Each one teach one: six online resources

(Some of these sites might have been listed in my original research proposal; some are new.)

1. American Journalism Review’s article by Paul Farhi, titled “Under Siege,” from March 2006. As a longer, broader look, this magazine has written in depth about media organizations for some time. The national magazine is published by the University of Maryland Foundation with offices in the Philip Merrill College of Journalism at the University of Maryland. Its archives are open, and illuminating, showing that uncertainty and churn in staffing have affected journalism organizations since the early 1990s, at least.
2. The Center for Independent Media, a nonprofit organization that seeks to foster diversity of ideas by training people on the use of new communications technologies as an alternative publishing and distribution system. The site links to local sites like Minnesota Monitor, leading by example and also providing news that might not be found elsewhere.
3. Doc Searls’ weblog, an odd mix of media analysis, travel blog and introspection, by the write of “The Cluetrain Manifesto” in 1999, a book with recommendations about how businesses needed to respond to the new wired world. Searls includes interesting links and “rabbit-trail” ruminations.
4. MediaShift Idea Lab, a group weblog by people working to reinvent community news. Each author won a grant in the Knight News Challenge to help fund a startup idea or to blog on a topic related to reshaping community news. The site will continue to get deeper as the experiments continue; of particular note are postings by Chris O’Brien, who is working to reinvent student reporting at Duke’s newspaper and who is finding similar attitudes among students to those that Amanda Toler has posted about in class. Another “Don’t miss:” Dianne Lynch, working with journalism educators at several schools to reinvent journalism education.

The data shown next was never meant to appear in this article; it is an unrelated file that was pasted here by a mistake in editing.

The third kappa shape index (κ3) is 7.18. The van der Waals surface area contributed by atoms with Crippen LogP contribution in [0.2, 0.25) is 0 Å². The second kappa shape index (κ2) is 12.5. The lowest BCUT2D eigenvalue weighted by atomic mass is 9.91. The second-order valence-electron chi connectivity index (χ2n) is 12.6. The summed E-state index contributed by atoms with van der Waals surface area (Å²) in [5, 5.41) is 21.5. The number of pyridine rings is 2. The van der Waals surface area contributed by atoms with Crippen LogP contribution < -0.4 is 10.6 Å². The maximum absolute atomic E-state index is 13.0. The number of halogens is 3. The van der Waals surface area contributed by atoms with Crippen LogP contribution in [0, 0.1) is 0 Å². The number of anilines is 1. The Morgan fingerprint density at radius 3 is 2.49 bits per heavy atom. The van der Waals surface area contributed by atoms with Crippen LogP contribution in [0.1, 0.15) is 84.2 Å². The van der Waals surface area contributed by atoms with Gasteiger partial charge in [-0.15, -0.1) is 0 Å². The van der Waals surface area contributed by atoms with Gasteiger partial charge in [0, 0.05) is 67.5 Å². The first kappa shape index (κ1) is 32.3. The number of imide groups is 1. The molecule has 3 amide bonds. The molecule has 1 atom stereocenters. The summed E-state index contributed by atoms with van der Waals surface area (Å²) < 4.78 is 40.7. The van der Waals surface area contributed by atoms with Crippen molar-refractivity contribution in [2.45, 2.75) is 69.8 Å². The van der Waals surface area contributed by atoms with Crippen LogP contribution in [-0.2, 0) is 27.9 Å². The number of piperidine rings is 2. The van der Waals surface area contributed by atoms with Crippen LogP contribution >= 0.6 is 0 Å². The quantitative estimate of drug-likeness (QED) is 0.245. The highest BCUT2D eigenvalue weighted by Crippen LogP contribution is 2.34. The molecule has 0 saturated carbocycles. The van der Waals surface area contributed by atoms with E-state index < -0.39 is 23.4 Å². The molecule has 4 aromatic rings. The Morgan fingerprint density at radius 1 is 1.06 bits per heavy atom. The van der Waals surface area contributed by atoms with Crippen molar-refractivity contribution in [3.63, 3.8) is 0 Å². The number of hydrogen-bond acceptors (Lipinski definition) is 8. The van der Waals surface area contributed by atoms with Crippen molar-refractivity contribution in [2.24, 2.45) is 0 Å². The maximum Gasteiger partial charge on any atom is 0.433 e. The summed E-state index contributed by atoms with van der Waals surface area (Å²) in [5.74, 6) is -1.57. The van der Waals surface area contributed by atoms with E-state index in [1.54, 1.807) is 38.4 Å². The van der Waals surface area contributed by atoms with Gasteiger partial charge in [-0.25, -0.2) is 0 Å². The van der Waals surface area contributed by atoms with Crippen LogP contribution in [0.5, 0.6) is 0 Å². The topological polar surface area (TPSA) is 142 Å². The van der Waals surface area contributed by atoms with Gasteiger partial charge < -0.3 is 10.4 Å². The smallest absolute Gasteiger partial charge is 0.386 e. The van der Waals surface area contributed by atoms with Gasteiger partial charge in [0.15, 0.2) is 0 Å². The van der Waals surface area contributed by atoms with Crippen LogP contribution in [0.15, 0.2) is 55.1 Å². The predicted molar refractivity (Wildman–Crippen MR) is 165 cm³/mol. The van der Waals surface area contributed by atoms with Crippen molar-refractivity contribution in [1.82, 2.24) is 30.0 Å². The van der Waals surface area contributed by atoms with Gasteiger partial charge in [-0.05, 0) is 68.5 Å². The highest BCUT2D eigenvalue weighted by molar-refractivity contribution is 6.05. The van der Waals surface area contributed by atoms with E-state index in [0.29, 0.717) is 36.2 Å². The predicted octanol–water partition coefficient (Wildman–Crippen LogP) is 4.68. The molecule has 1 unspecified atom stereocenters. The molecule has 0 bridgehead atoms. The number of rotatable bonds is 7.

5. Local Journalism: Grassroots Journalism Sharing, a forum and grouping of blogs to discuss how to be sustainable in local online journalism, created by K. Paul Mallasch, who started the Muncie Free Press a couple of years ago and has kept it alive. The forums seem small at the moment, but we’ll see what time holds.
6. Paul Saffo’s website. Saffo is a “futurist,” one who envisions the future, with over two decades experience exploring long-term technological change. He teaches at Stanford University. He has served as an adviser and Forum Fellow to the World Economic Forum, and is a Fellow of the Royal Swedish Academy of Engineering Sciences. His essays have appeared in The Harvard Business Review, Fortune, Wired, The Los Angeles Times, Newsweek, The New York Times and the Washington Post. He holds degrees from Harvard College, Cambridge University, and Stanford University. He wrote this essay in 2002, with a great many parallels to today’s business climate.